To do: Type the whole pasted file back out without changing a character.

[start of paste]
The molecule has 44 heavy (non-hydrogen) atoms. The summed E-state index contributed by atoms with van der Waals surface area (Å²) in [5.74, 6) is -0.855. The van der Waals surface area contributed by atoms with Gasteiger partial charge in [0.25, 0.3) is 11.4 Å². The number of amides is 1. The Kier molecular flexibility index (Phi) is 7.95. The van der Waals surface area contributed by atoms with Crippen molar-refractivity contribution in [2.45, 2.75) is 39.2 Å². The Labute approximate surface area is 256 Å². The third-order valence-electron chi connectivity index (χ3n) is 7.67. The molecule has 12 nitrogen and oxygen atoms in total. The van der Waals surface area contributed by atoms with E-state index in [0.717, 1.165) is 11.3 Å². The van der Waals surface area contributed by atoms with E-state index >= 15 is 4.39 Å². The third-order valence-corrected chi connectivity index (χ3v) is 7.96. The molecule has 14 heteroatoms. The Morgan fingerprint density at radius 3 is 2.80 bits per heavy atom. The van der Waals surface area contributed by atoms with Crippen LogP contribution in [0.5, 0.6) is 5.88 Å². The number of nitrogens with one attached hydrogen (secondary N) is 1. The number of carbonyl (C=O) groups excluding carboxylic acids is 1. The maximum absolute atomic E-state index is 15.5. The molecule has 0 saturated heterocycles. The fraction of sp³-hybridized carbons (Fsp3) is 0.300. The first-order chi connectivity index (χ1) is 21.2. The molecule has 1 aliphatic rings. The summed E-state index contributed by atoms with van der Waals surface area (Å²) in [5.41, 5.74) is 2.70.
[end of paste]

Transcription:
The molecule has 44 heavy (non-hydrogen) atoms. The summed E-state index contributed by atoms with van der Waals surface area (Å²) in [5.74, 6) is -0.855. The van der Waals surface area contributed by atoms with Gasteiger partial charge in [0.25, 0.3) is 11.4 Å². The number of amides is 1. The Kier molecular flexibility index (Phi) is 7.95. The van der Waals surface area contributed by atoms with Crippen molar-refractivity contribution in [2.45, 2.75) is 39.2 Å². The Labute approximate surface area is 256 Å². The third-order valence-electron chi connectivity index (χ3n) is 7.67. The molecule has 12 nitrogen and oxygen atoms in total. The van der Waals surface area contributed by atoms with E-state index in [0.717, 1.165) is 11.3 Å². The van der Waals surface area contributed by atoms with E-state index >= 15 is 4.39 Å². The third-order valence-corrected chi connectivity index (χ3v) is 7.96. The molecule has 14 heteroatoms. The Morgan fingerprint density at radius 3 is 2.80 bits per heavy atom. The van der Waals surface area contributed by atoms with Crippen LogP contribution in [0.5, 0.6) is 5.88 Å². The number of nitrogens with one attached hydrogen (secondary N) is 1. The number of carbonyl (C=O) groups excluding carboxylic acids is 1. The maximum absolute atomic E-state index is 15.5. The molecule has 0 saturated heterocycles. The fraction of sp³-hybridized carbons (Fsp3) is 0.300. The first-order chi connectivity index (χ1) is 21.2. The molecule has 1 aliphatic rings. The summed E-state index contributed by atoms with van der Waals surface area (Å²) in [5.41, 5.74) is 2.70.